TeamCity from JetBrains is one of most famous systems that people use to build their own continous integration and continous delivery solutions. We at StiltSoft use TeamCity in our development process for different purposes, as follows:
- building add-ons
- running integration tests for checking add-on issues before their deployment to production systems
- running the code quality analysis with SonarQube
- deploying updates or add-ons to our test, staging or production instances
Table of Contents
Problems we solved by automated deployment of add-ons
- Only the administrator was able to upload the add-on to the staging or production Confluence, JIRA or Bitbucket instances. Any developer or product owner had to request add-on deployment from the administrator, which slowed down the development process.
- Manual upload frustrates the people. You should get a link, download an artifact, open the application console and so on. Nobody loves the monkey job.
- We like what we develop. We always want to use the latest versions of our add-ons for completion of everyday tasks.
- We are exploring the ways to automate our testing and development processes and automatic deployment is the keystone there.
Before we go
You need to prepare a few things before you start to set up your deployment process:
- We recommend you to create a separate account in JIRA, Confluence and Bitbucket for automated add-on deployment. This account requires administrative privileges so use only strong passwords.
- You need a TeamCity build agent with Linux host OS.
- You need to install upmctl tool on your Linux machine with the build agent.
Setting up a TeamCity build configuration
You should configure your build as usual (VCS settings, build step to build your application and so on). Remember the path for your artifacts:
Then create an additional build step to deploy your artifact. You need to use a command line runner:
The script body in our case is:
auth=`cat /home/secure/awegraphs-demo.txt` && upmctl --base-url "http://awesome-graphs-demo.stiltsoft.com" --base-authentication=$auth delete com.stiltsoft.stash.graphs && sleep 30 && upmctl --base-url "http://awesome-graphs-demo.stiltsoft.com" --base-authentication=$auth install ./target/*.jar
The first line reads the login and password for your JIRA, Confluence or Bitbucket account with administrative privileges and passes to the shell variable. This was done intentionally to avoid usage of plain-text passwords in TeamCity due to security best practices. Your text file should look like this:
Then we call umpctl to delete the add-on from the instance using the shell variable with your login and password. You need to specify your add-on key for uninstalling it, as follows:
Next we take a 30 seconds pause to be sure that the add-on has been succesfully removed and finally install a new add-on via upmctl. You need to specify an artifact for upload. Use the artifact path and artifact name. In our case (we have only one artifact within this build) it looks like this:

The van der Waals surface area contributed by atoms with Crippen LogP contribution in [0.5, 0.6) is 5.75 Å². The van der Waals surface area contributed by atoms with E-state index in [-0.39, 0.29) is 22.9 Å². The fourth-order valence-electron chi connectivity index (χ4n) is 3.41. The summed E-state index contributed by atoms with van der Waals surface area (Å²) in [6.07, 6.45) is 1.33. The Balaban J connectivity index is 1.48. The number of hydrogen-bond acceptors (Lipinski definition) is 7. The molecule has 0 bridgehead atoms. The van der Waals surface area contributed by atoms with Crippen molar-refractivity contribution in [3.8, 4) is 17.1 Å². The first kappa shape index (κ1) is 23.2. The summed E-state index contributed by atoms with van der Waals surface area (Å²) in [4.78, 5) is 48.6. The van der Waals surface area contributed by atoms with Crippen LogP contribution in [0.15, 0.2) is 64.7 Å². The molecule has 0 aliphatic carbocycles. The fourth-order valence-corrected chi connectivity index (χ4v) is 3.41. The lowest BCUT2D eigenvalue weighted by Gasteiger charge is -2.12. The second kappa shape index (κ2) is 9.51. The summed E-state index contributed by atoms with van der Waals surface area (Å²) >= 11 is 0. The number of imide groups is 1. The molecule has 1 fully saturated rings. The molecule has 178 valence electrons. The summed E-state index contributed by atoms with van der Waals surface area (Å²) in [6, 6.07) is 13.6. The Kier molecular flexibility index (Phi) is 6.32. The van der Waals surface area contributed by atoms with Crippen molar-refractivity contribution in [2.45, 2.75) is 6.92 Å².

How to improve your deployment build configuration
Different build steps can be included into the build configuration. You can add some steps to run integration tests or even configure deployment to production only when you have a succesful deployment to the test stand after passing all the tests. Your deployment configuration depends only on your workflow. Don’t forget to set automatic build failure if something goes wrong. This will help you to avoid problems with your code in production environment.
Use the power of Linux and TeamCity to build your own killing combo! For example you can set build tags using TeamCity REST API:
auth=`cat /home/secure/teamcity.txt` && hash=`echo %build.vcs.number% | cut -c1-11` && curl -v --basic --user $auth --request POST --header "Content-Type: text/plain" --data '%teamcity.build.branch%' "http://teamcity.stiltsoft.com/httpAuth/app/rest/builds/id:%teamcity.build.id%/tags/" && curl -v --basic --user $auth --request POST --header "Content-Type: text/plain" --data $hash "http://teamcity.stiltsoft.com/httpAuth/app/rest/builds/id:%teamcity.build.id%/tags/"
The example above sets two tags for the build in TeamCity. The first is a VCS branch used for deployment and the second one includes the first 11 characters of Git commit hash (as shown in Bitbucket).
Benefits that we got with automation
We have received some benefits after implementing this automation. You can get them too:
- Give your product owners an ability to quickly deploy the latest updates to your test (or even production) instances without having administrative privileges in JIRA, Confluence or Bitbucket in one click.
- Decrease the time needed to deploy these changes by removing unnecessary communication and requests between different teams.
- Get an ability to completely automate delivery of stable code right after each development iteration. Time period between commit to repository and production can be decreased to approximately ten minutes. Most of this time is spent on build and testing purposes.
Automate your routine tasks and save your time for great things! If you have some questions related to this blogpost feel free to contact me at firstname.lastname@example.org